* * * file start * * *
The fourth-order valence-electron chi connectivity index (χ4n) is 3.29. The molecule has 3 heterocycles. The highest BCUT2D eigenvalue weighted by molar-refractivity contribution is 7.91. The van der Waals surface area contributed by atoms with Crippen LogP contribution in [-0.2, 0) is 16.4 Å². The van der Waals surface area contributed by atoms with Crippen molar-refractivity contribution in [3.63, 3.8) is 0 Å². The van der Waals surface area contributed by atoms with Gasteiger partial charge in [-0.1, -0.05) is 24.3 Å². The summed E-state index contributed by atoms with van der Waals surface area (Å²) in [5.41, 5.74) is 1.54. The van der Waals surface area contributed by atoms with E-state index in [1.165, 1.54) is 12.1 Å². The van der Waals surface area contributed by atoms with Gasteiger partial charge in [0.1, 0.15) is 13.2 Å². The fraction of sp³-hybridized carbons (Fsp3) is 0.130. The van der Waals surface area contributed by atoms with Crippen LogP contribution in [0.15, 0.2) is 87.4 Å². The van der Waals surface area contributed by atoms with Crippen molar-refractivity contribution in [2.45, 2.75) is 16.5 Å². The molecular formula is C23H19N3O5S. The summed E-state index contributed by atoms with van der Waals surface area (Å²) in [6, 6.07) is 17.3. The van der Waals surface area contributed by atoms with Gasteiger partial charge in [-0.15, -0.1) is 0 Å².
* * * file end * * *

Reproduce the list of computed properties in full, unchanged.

The fourth-order valence-electron chi connectivity index (χ4n) is 3.29. The molecule has 3 heterocycles. The highest BCUT2D eigenvalue weighted by molar-refractivity contribution is 7.91. The van der Waals surface area contributed by atoms with Crippen LogP contribution in [-0.2, 0) is 16.4 Å². The van der Waals surface area contributed by atoms with Crippen molar-refractivity contribution in [3.63, 3.8) is 0 Å². The van der Waals surface area contributed by atoms with Gasteiger partial charge in [-0.1, -0.05) is 24.3 Å². The summed E-state index contributed by atoms with van der Waals surface area (Å²) in [5.41, 5.74) is 1.54. The van der Waals surface area contributed by atoms with E-state index in [1.165, 1.54) is 12.1 Å². The van der Waals surface area contributed by atoms with Gasteiger partial charge in [0.1, 0.15) is 13.2 Å². The fraction of sp³-hybridized carbons (Fsp3) is 0.130. The van der Waals surface area contributed by atoms with Crippen LogP contribution in [0.15, 0.2) is 87.4 Å². The van der Waals surface area contributed by atoms with Crippen molar-refractivity contribution in [2.45, 2.75) is 16.5 Å². The molecular formula is C23H19N3O5S. The summed E-state index contributed by atoms with van der Waals surface area (Å²) in [6, 6.07) is 17.3. The van der Waals surface area contributed by atoms with Gasteiger partial charge in [-0.15, -0.1) is 0 Å².